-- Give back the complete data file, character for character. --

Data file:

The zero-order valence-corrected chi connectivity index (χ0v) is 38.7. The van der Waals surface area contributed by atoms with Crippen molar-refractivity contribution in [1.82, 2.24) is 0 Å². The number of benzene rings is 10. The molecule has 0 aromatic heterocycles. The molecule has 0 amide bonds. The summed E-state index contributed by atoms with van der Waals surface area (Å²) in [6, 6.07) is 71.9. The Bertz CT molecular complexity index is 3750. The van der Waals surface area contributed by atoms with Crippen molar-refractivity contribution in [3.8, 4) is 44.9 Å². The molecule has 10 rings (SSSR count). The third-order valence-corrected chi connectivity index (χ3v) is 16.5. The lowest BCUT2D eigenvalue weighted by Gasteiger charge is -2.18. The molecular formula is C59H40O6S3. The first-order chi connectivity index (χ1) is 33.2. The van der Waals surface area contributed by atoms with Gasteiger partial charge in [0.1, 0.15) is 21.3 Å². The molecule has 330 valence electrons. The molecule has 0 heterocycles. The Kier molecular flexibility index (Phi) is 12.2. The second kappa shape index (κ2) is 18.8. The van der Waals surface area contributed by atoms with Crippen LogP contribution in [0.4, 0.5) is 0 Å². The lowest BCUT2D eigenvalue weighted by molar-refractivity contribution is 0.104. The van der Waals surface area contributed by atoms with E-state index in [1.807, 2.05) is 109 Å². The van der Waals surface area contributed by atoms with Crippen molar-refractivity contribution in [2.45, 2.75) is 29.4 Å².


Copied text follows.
The zero-order valence-corrected chi connectivity index (χ0v) is 38.7. The van der Waals surface area contributed by atoms with Crippen molar-refractivity contribution in [1.82, 2.24) is 0 Å². The number of benzene rings is 10. The molecule has 0 aromatic heterocycles. The molecule has 0 amide bonds. The summed E-state index contributed by atoms with van der Waals surface area (Å²) in [6, 6.07) is 71.9. The Bertz CT molecular complexity index is 3750. The van der Waals surface area contributed by atoms with Crippen molar-refractivity contribution in [3.8, 4) is 44.9 Å². The molecule has 10 rings (SSSR count). The third-order valence-corrected chi connectivity index (χ3v) is 16.5. The lowest BCUT2D eigenvalue weighted by Gasteiger charge is -2.18. The molecular formula is C59H40O6S3. The first-order chi connectivity index (χ1) is 33.2. The van der Waals surface area contributed by atoms with Gasteiger partial charge in [0.1, 0.15) is 21.3 Å². The molecule has 330 valence electrons. The molecule has 0 heterocycles. The Kier molecular flexibility index (Phi) is 12.2. The second kappa shape index (κ2) is 18.8. The van der Waals surface area contributed by atoms with Crippen LogP contribution in [0.4, 0.5) is 0 Å². The lowest BCUT2D eigenvalue weighted by molar-refractivity contribution is 0.104. The van der Waals surface area contributed by atoms with E-state index in [1.807, 2.05) is 109 Å². The van der Waals surface area contributed by atoms with Crippen molar-refractivity contribution in [2.45, 2.75) is 29.4 Å².